Do Social Media Not Mediate Enough?
It is common for media critics and digital reactionaries to charge social media platforms like Facebook with preempting interpersonal encounters that would otherwise take place in the analog world. Stephen Marche, writing for The Atlantic recently, raises the paradoxical possibility “that social networking might be spreading the very isolation it seemed designed to conquer.” In response, one might point to the digital provocation of interpersonal encounters that might not have otherwise taken place in the analog world: e.g., the very real, messy, fleshy couplings shepherded along by OkCupid, Match.com, Grinder, Facebook, etc. This point/counterpoint, however, would be moot (or at least incomplete) if it failed to account for the opposite of the original argument’s lament: that social media, far from mediating human interactions to an up-until-now-inconceivable extent, don’t mediate them enough.
This has something to do with an ancillary—but related—development, the rise of mobile technology, which has made of posting to Facebook another extemporaneous transmission of the body. (“Word vomit” is digitized as much as it is spoken). But impulsive social exchange is inscribed within Facebook as well. The site cajoles its users to “like” or comment on “stories” (or post their own) that go stale almost immediately after appearing on the “news feed.” And Facebook’s integration of other sites like Yahoo and Spotify allows Facebook to broadcast updates about the articles users are reading (via Yahoo) and the songs they’re listening to (via Spotify) as they are reading and listening. What Nicholas Carr has said about the Internet, that it “subsum[es] most of our other technologies” (“becoming our map and our clock…our calculator and our telephone, and our radio and TV”) can be said about Facebook: it aggregates all of our online activity, presenting up-to-the minute, desperately drawn portraits of who we are.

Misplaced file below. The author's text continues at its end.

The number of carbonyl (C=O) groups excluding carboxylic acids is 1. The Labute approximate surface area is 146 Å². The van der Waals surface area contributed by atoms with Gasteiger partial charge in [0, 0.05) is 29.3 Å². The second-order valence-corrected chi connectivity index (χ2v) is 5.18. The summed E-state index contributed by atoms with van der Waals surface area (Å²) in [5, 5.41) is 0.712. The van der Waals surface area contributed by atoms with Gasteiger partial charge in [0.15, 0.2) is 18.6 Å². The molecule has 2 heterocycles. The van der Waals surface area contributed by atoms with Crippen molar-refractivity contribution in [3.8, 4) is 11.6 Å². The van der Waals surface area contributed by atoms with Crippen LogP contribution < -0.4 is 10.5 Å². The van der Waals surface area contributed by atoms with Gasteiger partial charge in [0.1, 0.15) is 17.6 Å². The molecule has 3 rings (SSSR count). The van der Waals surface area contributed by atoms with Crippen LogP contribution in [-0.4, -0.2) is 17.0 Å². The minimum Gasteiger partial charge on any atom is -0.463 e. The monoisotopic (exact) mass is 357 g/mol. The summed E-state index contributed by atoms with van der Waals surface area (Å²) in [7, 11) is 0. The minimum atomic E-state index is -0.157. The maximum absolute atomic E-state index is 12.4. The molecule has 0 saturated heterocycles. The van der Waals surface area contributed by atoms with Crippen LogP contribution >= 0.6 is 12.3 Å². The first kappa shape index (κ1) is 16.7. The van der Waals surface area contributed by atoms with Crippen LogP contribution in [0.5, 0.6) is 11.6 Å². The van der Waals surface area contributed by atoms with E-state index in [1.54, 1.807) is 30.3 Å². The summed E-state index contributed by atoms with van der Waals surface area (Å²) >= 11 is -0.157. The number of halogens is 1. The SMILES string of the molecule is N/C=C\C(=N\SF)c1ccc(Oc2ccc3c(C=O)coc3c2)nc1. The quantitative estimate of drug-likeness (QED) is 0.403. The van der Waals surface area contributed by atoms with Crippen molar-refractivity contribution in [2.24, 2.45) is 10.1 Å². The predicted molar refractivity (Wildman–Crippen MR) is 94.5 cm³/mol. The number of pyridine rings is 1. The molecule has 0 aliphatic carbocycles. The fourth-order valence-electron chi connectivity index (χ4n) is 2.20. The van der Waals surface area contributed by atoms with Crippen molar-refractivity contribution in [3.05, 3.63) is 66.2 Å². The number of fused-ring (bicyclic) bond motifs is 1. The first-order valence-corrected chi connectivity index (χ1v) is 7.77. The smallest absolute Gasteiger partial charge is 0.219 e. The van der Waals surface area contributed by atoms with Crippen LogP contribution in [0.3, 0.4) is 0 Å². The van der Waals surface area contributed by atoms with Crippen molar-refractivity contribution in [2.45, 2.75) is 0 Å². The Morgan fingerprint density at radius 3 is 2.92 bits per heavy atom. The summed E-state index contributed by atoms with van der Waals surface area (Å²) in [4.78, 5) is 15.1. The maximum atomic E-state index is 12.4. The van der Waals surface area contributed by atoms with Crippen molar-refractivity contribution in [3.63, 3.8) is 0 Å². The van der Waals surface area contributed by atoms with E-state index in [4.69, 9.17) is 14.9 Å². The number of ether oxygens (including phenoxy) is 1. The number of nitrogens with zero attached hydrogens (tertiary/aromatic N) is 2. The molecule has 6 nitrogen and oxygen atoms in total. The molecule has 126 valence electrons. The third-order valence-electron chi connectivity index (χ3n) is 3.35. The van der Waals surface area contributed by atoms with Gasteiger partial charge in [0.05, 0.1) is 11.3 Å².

There’s an element of honesty involved here, and that is not necessarily a bad thing. Social media can be put to earnest use as a way of organizing political activism, or as a less invasive means of scheduling late-night hookups. But Facebook, for example, primarily encourages self-definition in order to allow its advertisers to more effectively calibrate their marketing strategies. In this sense, it is less a company driving radical innovation than one responding to the dictates of this moment of late capitalism.
Transparency is demanded of political bodies and multinational corporations, and also of individuals. We shouldn’t forget that lying, every once in a while, is an option, and a crucial form of protest: according to the legal scholar Tracy McNulty, “Lying is a use of language whose function is to limit the intrusion of the Other,” the symbolic order predicated on the ceaseless circulation of commodities and of people as commodified sets of digital data.